Whiskey Fizz – Classic Recipe & History

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Whiskey Fizz

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Course: DrinksCuisine: American
Servings

1

servings
Calories

247

kcal
ABV

13%

Total time

3

minutes

Learn how to make the a Whiskey Fizz.1

Ingredients

  • 1 Whole Egg White

  • 2/3 oz Lemon Juice

  • 2/3 oz Simple Syrup

  • 2 oz Bourbon

  • 1.5 oz Soda Water

Directions

  • Saxe Shake Method
  • Combine all ingredients except for the soda water in a cocktail shaker.
  • Add one medium or two small ice cubes to the cocktail shaker and shake till the ice has fully melted.
  • Without a strainer, pour the chilled and aerated drink into a collins glass.
  • Slowly pour the soda water in, and the bubbles from the water will expand all bubbles in the drink to form a large foam head.

Featured Video

The History Of The Whiskey Fizz.

First appearing in the 1887 edition of the Bartenders Guide by Jerry Thomas, the whiskey fizz is a fantastic cocktail. A combination of a whiskey sour with egg whites and a whiskey daisy, the whiskey fizz is both lights, airy and refreshing.

What Does The Whiskey Fizz Taste Like?

The taste of a whiskey fizz is like a mousse whiskey sour. Incredible, and the texture feels like the first few sips of a tap served Guinness. The egg foam gives a velvet texture similar to nitrogen bubbles, but the soda water adds a refreshing carbonated beverage feel. I believe the tongue cannot distinguish bubbles below 30 microns, which gives a fine egg foam a velvety texture in cocktails. Above 30 microns, bubbles have a more refreshing texture, which the soda water provides to the cocktail. Combine those with a classic whiskey sour, and you have one of the best-tasting cocktails.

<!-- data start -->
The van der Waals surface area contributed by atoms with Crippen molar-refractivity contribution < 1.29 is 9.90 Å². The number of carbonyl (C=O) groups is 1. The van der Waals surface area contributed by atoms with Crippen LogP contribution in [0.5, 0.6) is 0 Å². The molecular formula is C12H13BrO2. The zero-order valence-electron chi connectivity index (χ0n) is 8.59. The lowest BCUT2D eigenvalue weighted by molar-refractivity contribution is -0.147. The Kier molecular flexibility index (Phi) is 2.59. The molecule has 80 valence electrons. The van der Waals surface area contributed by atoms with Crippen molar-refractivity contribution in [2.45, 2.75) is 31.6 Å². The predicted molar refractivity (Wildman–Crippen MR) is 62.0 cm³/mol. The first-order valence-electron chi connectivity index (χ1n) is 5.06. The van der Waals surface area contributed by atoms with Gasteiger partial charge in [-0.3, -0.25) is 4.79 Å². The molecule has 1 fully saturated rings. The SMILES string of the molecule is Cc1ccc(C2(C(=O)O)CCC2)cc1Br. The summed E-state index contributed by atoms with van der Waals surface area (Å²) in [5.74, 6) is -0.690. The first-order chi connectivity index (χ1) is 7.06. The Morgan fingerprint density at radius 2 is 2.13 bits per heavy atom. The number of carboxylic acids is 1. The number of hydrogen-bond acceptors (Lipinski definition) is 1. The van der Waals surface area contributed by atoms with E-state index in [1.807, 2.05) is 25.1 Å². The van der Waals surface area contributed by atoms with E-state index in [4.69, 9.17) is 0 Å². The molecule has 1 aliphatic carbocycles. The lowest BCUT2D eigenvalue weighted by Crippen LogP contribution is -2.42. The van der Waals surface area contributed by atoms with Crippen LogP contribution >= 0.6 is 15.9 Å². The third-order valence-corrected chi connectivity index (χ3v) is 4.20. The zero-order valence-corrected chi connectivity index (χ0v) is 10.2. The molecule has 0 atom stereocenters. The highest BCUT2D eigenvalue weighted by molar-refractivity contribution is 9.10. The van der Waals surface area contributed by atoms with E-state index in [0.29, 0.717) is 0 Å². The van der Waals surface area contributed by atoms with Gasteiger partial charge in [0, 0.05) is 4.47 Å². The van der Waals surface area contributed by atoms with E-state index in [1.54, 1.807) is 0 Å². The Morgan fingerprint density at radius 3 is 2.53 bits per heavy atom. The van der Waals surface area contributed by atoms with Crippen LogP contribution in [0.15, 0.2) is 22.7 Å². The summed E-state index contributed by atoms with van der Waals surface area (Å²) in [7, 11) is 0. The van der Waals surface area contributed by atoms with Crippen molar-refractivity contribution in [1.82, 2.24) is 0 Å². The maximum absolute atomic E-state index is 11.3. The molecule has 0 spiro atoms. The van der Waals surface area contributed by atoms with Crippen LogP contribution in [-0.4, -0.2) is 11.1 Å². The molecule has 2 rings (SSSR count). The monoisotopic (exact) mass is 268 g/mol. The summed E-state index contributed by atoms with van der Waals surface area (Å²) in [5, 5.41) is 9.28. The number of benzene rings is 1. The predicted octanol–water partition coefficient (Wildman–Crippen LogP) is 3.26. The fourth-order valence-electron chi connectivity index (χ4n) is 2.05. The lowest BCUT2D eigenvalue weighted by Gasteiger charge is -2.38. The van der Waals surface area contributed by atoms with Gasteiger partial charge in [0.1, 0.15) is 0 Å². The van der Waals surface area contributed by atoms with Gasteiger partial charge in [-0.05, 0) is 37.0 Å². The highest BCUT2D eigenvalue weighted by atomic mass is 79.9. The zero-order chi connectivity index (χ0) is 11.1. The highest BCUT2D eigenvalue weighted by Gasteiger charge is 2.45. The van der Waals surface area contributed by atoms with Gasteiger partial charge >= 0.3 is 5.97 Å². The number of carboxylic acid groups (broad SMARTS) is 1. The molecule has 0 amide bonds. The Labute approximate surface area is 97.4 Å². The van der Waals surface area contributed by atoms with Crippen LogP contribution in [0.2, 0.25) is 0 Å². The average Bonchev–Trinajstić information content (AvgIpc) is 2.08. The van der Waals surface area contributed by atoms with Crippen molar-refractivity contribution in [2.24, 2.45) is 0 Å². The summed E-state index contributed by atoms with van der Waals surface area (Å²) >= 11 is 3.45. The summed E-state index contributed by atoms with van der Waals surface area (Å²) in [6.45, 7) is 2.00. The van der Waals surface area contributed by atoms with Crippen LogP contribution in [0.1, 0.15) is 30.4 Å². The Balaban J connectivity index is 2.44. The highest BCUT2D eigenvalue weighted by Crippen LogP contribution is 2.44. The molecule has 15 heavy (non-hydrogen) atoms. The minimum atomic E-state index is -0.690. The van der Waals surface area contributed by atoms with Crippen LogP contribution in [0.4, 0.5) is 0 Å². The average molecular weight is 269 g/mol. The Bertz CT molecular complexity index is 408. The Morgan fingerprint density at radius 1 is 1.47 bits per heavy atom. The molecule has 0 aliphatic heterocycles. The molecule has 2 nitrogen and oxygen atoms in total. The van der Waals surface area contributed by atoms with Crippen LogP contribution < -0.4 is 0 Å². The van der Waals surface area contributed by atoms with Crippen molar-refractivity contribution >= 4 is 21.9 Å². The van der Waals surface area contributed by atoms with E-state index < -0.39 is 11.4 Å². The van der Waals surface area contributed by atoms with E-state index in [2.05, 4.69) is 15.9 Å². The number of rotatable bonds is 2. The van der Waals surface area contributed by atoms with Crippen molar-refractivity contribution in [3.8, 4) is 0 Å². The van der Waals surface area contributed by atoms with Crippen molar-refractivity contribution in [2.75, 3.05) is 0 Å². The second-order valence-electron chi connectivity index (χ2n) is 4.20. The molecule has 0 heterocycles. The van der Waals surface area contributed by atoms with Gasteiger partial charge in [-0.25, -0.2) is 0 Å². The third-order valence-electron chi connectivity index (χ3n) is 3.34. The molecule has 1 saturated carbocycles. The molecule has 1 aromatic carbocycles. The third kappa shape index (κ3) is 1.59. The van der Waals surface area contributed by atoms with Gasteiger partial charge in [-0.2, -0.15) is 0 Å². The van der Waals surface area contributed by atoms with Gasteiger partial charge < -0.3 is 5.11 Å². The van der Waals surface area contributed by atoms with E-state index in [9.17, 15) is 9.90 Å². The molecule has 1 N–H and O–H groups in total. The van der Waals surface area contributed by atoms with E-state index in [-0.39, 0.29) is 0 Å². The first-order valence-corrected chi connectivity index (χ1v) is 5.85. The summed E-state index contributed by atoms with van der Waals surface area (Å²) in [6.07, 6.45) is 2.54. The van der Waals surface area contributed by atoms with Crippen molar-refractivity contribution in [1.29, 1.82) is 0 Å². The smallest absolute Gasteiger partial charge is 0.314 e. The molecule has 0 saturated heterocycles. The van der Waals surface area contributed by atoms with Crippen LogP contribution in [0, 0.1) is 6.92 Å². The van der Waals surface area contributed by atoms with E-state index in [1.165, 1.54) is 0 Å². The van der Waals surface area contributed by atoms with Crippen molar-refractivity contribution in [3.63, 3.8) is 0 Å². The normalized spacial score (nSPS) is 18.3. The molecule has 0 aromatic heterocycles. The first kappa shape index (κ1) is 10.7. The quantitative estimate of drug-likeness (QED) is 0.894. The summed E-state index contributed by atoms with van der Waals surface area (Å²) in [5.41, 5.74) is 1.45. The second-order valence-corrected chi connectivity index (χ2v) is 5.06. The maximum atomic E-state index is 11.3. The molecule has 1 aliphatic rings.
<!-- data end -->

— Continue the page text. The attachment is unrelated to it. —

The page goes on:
How To Get Great Foam On Cocktails With Egg Whites.

Egg Whites are challenging to get right in cocktails. Everyone struggles with them at some point, and bartenders search for any way to make whipping them into a fluffy meringue easier. Henry Ramos hired “shaker boys” to shake for him. Some use the dry shake or reverse dry shake, others swear by only using one large ice cube, and some say you have to shake till your arms fall off. The method I like is called the Saxe Shake, and De Forest Saxe invented it in the 1880s.

The Saxe Shake is largely unknown in the cocktail world because De Forest Saxe was a soda fountain operator in Chicago, Illinois. His 1890 book “Saxe’s New Guide Hints to Soda Water Dispensers” details his shaking technique for egg drinks that produces the best foam and can be accomplished with minimal effort. Saxe states to shake drinks with eggs with only one chestnut-sized ice cube. An Ice cube from a standard ice tray is about chestnut-sized, so one or two small cubes will work. Then shake until the ice fully melts, and pour into the serving glass without straining. The small amount of ice is just enough to cool and dilute the drink, and since there are no remaining bits of ice left in the shaker, there is nothing to strain. Passing the mixture through a strainer destroys most of the bubbles you worked so hard to make. As you add soda water, the escaping carbon dioxide fills the tiny bubbles in the drink, forcing them to expand and form a large fluffy foam. Give it a try. Using the Saxe Shake, I have turned out Ramos Gin Fizzes as fast and efficiently as any other shaken cocktail with excellent results.

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